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The Last Castlerides high on a wave of American patriotism, respectful of military service and protocol, and primed to ignite anyone's passion for justice against corrupted ideals. This intense prison drama begins when a court-martialed three-star general (Robert Redford) is sentenced to military prison for defying a presidential command. The prison's warden (James Gandolfini) is a jealous martinet who's never seen combat, and when the jailed general seizes command of the prison to protest the warden's abuse of power,The Last Castleerupts toward a classic showdown between integrity and cowardice. Former critic and West Point graduate Rod Lurie (The Contender) directs this intimate battle with manipulative skill, appealing more to emotions than intelligence, but his stellar cast keeps the action on track, and a potent script returns flag-waving to its rightful place of honor.--Jeff Shannon
redford/gandolfini cannot save terrible script Redford is a 3 star general sentenced to 10 years, for what we later learn is sending men to die in a mission contradicting a presidential order. Gandolfini is the brutal military prison warden, who orders the death of a soldier/prisoner, inciting Redford to lead the men in revolt.
The problem is both men are cut from the same cloth, as the script poorly distinguishes them. This complexity is useful, but not when neither character is worth rooting for. The most telling scene is when a reluctant follower asks the ex-General if leading men is just moving pieces on a chessboard to him. Redford answers it is, and we infer this is 'the burden of command,' his book on warfare, i.e. the ends justify the means in battle. It is hard to become a pawn for the great military machine, when the cause is unjust or not worth the price. Here, the men can just follow the severe code versus revolt. While Gandolfini's warden goes too far, his justification of needing order is reasonable.
He tries to get Redford shipped out on mental issues, delusions of taking command. The problem is, Redford really does what the Warden says shows mental infirmity. As if he cant adjust to not commanding thousands, he invents a battle. The battle seems as much about the General's need to command troops and teach the Warden a lesson as anything else. No real reason was given as to why his personal connections could not have fixed the prison problems, and they were already going that way as Redford met with the Warden's superior, who 'put him on notice.'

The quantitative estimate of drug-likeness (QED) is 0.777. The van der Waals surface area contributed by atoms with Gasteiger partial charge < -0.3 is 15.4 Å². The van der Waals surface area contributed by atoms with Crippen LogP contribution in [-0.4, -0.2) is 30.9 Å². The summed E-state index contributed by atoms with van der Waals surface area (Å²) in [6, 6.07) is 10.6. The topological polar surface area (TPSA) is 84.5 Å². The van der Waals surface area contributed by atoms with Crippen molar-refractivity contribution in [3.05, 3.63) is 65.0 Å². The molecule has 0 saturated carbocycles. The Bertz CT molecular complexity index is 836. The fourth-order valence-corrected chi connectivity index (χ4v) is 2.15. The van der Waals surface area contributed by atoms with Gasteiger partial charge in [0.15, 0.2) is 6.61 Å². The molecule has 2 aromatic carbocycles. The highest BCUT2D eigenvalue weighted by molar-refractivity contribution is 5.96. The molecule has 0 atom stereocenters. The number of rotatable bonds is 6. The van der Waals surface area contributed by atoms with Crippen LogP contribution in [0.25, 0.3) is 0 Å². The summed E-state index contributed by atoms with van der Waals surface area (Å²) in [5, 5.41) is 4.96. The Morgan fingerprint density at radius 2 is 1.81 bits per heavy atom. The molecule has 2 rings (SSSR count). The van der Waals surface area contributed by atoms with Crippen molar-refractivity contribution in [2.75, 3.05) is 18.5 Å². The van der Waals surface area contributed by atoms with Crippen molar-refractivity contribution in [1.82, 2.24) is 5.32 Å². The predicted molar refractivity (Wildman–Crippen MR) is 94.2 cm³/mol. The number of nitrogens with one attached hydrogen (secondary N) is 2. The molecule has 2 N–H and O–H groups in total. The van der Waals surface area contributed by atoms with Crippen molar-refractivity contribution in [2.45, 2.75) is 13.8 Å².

In addition to poor character development, taking one step back the whole basis and execution of conflict in a prison yard is laughable. Last, the ending is so insipid, everyone who sees it will think of 5 ways it could have ended more intelligently. The film instead tries to make a tearjerker when no such ending was needed or justified.
A great film of the evil nature of man's institutions is One Flew Over the Cuckoos Nest. A great war film for moral ambiguity is Platoon. Last Castle is a must miss.
we all have a castle when i was watching the film,the last castle,i realised that we all need a castle inside of us,and we already have a castle,everyone dose.the story happened in a military prison,everyone prisoner in this place who was a soldier,in fact they still a soldier,but the Jail manager try to Destroys the last part of confindence of every of them.they do not even allowed to Salutes.think about it,the soldier in the jail,and the last Honorable thing has been taken.you can hear their suffering in their heart.Tears Flowing their blood.but in fact, we all need a castle inside of us,defence the power which trying to hurt us.things are have two side,in another hand the castle keeps us in,onec you have it,its hard to make a step out of it.thats way people always say:if you bulid a wall inside of you,keep others out of your mind,you never gonna communicate others. finally we need to walk out,even its hard to make it,this is something you might not make it whole your life,but never give to try,the thing we should bulid is confinence,not a wall.NOT SO MERRY CAMELOT When watching this excellent film, one must remember that this is a military prison, so one wouldn't expect the usual let's break in the new kid's butt or stab someone in the showers. THE LAST CASTLE makes sure the viewer understands that even if these guys are criminals and incarcerated, they are still soldiers and deserve the dignity and respect any human being deserves. It is the commandant's downfall that his lack of respect for anyone other than himself ushers in a new regime. Robert Redford is very good in the role of the General Irwin. At first, he seems reticent and willing to serve his ten year sentence, one that he realizes is justified. James Gandolfini brings a smarmy arrogance to his role as the commandant who smoozes all over Redford on his initial meeting, but then when Redford makes note of the fact that Gandolfini has never served time out on the battlefield, Gandolfini's jealousy prompts him to treat Redford just as he does everyone else! When several inmates inform Redford of some highly suspicious deaths, he decides to lead them in a takeover of the prison. The supporting cast is brilliant: Mark Ruffalo, Delroy Lindo, Steve Burton, Paul Calderon, Samuel Ball, Jeremy Childs, Clifton Collins jr. and Brian Goodman among them. Director Rod Lurie (The Contender) keeps things going and the climax battle is a doozy! A wonderful film that is both inspirational and thought-provoking. I liked it very much!!!